The fees are substantial, with a 5 per cent allocation to private equity more than doubling their cumulative total paid over 30 years in the median projection from £10,700 to £22,500 per pension saver.
As such, Hunt is forced to rely on a supplementary forecast in which private equity firms charge UK pension managers only half their standard rate to clear his “golden rule” of securing the best possible outcomes for pension savers
The consolidated chart shows that there is a “saver’s sweetspot”. Where PE makes them most money is when Private Equity managers fees are halved and where performance fees don’t crash the party.
You might well ask , why manager fees can mean that when “upside is high” (right hand) savers get less than if upside is average (centre case). I struggle with the logic too, so does Professor Ludovic Phalippou of the Saïd Business School has who called the private equity industry a billionaire factory, where the billionaires are the fund managers rather than the entrepreneurs.
Clearly much work is going to need to be done to get savers a fair deal on fees. In an article in CityWire’s New Model Adviser, Chris Sier warns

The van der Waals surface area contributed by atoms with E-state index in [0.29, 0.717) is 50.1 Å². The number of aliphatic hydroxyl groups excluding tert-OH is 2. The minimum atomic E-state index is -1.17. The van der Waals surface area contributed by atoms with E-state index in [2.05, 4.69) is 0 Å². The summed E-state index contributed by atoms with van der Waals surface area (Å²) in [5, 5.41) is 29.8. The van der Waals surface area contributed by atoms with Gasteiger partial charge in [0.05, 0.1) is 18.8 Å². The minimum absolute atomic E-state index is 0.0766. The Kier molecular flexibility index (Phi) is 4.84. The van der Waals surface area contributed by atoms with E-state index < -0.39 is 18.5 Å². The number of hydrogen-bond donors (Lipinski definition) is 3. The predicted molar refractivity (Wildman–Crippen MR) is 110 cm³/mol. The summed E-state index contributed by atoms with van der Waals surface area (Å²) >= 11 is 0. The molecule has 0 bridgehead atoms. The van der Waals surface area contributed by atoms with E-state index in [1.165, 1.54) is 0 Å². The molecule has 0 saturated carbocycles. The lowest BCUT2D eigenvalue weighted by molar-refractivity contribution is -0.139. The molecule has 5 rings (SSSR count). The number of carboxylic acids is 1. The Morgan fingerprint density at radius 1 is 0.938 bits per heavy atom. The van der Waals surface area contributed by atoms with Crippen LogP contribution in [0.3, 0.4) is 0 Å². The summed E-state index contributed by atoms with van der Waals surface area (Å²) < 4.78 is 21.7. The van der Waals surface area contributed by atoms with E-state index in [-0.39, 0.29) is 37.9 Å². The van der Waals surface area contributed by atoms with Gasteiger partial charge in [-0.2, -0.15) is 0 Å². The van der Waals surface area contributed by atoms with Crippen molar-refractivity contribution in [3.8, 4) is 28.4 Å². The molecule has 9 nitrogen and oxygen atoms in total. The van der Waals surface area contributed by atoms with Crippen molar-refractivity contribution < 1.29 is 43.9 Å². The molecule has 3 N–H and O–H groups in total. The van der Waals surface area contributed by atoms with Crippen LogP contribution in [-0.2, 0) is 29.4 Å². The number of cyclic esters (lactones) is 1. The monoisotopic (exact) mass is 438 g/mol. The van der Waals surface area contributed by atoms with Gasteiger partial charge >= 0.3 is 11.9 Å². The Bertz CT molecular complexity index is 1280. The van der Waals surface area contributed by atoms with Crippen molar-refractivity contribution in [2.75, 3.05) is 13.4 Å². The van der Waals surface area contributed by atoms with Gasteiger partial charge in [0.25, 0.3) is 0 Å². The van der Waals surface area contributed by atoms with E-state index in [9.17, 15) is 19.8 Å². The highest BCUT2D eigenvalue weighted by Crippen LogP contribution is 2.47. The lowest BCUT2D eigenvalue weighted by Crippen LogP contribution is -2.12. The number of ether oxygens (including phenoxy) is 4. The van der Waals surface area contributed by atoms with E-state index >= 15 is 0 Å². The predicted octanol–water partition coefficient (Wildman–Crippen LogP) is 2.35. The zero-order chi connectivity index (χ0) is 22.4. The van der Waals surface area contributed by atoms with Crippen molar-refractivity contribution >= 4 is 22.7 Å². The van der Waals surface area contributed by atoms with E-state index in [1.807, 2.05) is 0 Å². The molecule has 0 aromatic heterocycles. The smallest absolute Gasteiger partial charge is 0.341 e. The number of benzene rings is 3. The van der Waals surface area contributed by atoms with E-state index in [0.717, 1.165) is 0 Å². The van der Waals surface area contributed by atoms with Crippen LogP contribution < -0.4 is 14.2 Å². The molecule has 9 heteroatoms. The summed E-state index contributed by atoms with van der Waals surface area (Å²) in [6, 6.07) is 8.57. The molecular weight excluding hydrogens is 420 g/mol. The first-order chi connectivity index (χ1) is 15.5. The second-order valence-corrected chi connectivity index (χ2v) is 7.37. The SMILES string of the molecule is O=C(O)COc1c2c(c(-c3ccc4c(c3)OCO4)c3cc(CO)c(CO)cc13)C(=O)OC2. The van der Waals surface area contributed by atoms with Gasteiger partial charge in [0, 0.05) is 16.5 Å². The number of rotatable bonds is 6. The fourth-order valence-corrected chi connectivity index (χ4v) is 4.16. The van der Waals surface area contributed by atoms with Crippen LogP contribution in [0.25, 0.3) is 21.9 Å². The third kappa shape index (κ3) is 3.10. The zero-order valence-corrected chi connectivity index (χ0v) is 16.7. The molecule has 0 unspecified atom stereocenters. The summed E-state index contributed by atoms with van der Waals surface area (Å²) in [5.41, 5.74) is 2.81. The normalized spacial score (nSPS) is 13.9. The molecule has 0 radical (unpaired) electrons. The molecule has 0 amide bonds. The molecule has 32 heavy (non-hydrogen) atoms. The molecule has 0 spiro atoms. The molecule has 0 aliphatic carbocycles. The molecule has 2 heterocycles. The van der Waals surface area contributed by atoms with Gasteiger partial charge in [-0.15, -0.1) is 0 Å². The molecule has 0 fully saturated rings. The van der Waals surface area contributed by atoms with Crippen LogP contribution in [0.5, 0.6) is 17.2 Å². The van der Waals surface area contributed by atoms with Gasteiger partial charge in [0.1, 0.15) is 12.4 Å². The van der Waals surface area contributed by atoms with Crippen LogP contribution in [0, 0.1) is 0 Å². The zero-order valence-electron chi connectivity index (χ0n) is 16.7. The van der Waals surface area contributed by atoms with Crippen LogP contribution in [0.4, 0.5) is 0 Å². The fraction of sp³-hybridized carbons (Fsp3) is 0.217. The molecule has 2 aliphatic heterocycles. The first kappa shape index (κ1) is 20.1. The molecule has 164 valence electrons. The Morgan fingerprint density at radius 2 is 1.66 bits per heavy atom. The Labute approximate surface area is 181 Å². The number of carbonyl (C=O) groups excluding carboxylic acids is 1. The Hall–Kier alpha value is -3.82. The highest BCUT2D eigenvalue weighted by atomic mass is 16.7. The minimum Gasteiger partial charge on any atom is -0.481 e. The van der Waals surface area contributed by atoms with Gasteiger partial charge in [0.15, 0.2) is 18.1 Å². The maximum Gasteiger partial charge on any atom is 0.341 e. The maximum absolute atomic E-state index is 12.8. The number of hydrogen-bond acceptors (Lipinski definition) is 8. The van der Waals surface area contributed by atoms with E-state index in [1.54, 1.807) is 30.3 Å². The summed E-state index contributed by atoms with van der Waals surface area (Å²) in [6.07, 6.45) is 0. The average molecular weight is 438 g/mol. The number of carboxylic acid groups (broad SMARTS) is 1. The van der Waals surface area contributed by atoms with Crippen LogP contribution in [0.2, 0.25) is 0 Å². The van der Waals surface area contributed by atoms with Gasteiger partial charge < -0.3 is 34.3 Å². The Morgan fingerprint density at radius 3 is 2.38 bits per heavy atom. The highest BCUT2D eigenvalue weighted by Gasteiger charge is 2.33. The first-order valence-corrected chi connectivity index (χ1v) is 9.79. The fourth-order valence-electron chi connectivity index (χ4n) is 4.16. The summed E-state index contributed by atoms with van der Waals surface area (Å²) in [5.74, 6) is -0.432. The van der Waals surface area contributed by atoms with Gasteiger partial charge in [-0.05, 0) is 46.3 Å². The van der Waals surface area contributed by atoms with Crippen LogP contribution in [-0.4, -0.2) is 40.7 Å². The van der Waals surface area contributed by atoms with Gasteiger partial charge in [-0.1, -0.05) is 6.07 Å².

To play with private equity, the starting point is [fees of] roughly 3% to 4% of assets a year,’
‘If you are a defined contribution [DC] pension fund, it’s going to cost you a lot more than that because of the capital cost to set the fund up and the liquidity cost to manage the “in and out” mentality that retail consumers have when investing in things. The government’s assumptions are wholly undercutting it in terms of the base cost of private equity.’
Currently DC pensions don’t invest in private equity because not only do the fees make them uncompetitive in a price-driven market, but because the numbers for savers only stack up if deals can be done at half the current price charged by the managers.
The chancellor’s desire to help crack two hard problems — the difficulty that companies have scaling up from start-up to listing, and low prospective defined contribution pensions returns — should be applauded. If he can force down private equity fees to a level where the asset class outperforms public markets even in a higher yield environment he will have cracked a third.
It is hard to disagree with him.
The Mansion House reforms are a package , of which the 5% allocation to PE for DC workplace pensions, is only a part. Ironically , the headline is now hiding the meat of the package, the benefits of better purchasing using VFM rather than price, improving the contributions and efficiency of auto-enrolment and a shift from individual to collective decumulation.
The Chancellor sold it that way and he will have to live with the consequence of simplifying his message. Moira O’Neill isn’t the first and won’t be the last to publish self-help guides to those who are spooked by “Hunt’s risky plans”.
I expect the “Compact” will find a way to halve private equity fees. Meanwhile, we should focus on the Reform Package and proposals which while not so newsworthy, are probably more important to us pension savers.